Kew statement on outcomes of Maputo meeting
Press release, 29 June 2009
Jonathan Timberlake, RBG Kew botanist and Scientific Coordinator of the South-east Africa Montane Biodiversity project said: "The recent workshop in Maputo is very good news for the protection of the mountains of northern Mozambique , and other areas of high biodiversity value such as coastal forests.
"The Minister of Science and Technology, Venancio Massingue, has invited our Mozambican partner in the project, IIAM, to develop and lead a conservation strategy for these mountains and the country's coastal forests so that they receive greater recognition and protection.
"Kew and IIAM have also been invited to participate in and influence discussions on conservation policy and structures in Mozambique at a national level - which is more than we ever hoped for or thought possible at the beginnings of the project.
"We are thrilled that our work has highlighted that important and spectacular biodiversity can include plants, small animals and insects, as well as the more obvious larger animals.
"Our exploration of these mountains has also illustrated just why biodiversity survey work remains a very important conservation tool and the positive impact of international cooperation among scientists. The role of botanists and zoologists at institutions such as herbaria and natural history museums is too often unrecognised, but is vital in informing conservation decisions and activities.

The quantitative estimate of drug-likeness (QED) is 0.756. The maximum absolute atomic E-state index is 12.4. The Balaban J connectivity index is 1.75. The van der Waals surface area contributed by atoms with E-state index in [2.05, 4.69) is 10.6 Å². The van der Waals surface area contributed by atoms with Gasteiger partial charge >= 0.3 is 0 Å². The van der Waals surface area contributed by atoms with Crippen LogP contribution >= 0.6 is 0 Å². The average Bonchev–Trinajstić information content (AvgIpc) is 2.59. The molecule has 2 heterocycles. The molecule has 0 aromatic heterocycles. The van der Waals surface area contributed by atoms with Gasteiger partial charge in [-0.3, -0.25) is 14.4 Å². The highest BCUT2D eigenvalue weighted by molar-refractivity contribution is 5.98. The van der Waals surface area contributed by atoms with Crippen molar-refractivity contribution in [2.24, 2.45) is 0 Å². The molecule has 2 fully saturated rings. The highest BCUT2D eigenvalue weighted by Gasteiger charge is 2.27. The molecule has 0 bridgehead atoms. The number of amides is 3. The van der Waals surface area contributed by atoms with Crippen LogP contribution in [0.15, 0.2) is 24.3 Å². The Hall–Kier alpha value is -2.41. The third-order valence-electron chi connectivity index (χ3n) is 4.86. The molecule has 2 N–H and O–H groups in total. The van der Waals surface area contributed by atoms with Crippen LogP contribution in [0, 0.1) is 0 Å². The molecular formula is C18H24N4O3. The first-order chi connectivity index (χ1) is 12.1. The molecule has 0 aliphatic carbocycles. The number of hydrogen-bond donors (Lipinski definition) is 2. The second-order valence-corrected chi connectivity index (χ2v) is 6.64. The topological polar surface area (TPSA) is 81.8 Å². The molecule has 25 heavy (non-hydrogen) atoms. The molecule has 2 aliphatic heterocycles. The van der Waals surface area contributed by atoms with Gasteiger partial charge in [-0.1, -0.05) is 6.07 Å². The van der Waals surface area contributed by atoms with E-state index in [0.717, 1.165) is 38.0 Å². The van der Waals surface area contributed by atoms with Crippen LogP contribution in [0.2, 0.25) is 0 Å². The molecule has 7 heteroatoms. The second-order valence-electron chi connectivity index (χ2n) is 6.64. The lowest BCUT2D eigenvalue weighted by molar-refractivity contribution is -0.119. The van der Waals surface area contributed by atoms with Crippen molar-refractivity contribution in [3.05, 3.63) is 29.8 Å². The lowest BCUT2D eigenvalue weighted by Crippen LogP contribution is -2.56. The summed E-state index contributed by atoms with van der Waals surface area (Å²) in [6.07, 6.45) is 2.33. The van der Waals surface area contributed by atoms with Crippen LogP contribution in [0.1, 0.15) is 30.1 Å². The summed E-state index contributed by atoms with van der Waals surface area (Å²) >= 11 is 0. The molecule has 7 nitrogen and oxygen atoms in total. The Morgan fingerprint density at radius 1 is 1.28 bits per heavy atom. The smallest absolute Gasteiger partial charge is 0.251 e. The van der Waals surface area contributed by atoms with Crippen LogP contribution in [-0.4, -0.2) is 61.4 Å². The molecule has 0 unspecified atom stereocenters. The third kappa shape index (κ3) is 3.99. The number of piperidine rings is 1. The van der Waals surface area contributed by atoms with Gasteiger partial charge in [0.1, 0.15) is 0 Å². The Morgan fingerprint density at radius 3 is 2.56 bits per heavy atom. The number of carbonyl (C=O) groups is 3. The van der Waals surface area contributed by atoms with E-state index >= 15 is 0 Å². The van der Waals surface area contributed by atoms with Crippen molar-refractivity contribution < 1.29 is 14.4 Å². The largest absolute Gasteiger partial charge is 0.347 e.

"In the future we hope to expand Kew 's Millennium Seed Bank partnership to Mozambique ."
- Partners in the 'Monitoring and Managing Biodiversity Loss in South-East Africa's Montane Ecosystems' project are the Mozambique Agrarian Research Institute (IIAM), the Mulanje Mountain Conservation Trust and the Forest Research Institute of Malawi in Malawi and BirdLife International.
- This project has been funded by Defra's Darwin Initiative - which draws on the wealth of biodiversity expertise within the UK to help protect and enhance biodiversity around the world. Since its launch in 1992, the Darwin Initiative has committed over £73million to nearly 650 projects in 149 countries.
- Further details on the Darwin Initiative can be found at http://www.darwin.gov.uk/
The Royal Botanic Gardens, Kew is a world famous scientific organisation, internationally respected for its outstanding living collection of plants and world-class herbarium as well as its scientific expertise in plant diversity, conservation and sustainable development in the UK and around the world. Kew Gardens is a major international visitor attraction and its 132 hectares of landscaped gardens and its country garden, Wakehurst Place , attract nearly two million visitors every year. Kew was made a UNESCO World Heritage Site in July 2003 and celebrates its 250th anniversary in 2009.
Wakehurst Place is also home to Kew 's Millennium Seed Bank, the largest wild plant seed bank in the world. By 2010, RBG Kew and its partners will have collected and conserved seed from 10 per cent of the world's wild flowering plant species (c.30, 000 species). The aim is to conserve 25% by 2020 and funds are being actively sought in order to continue to develop this vital work.
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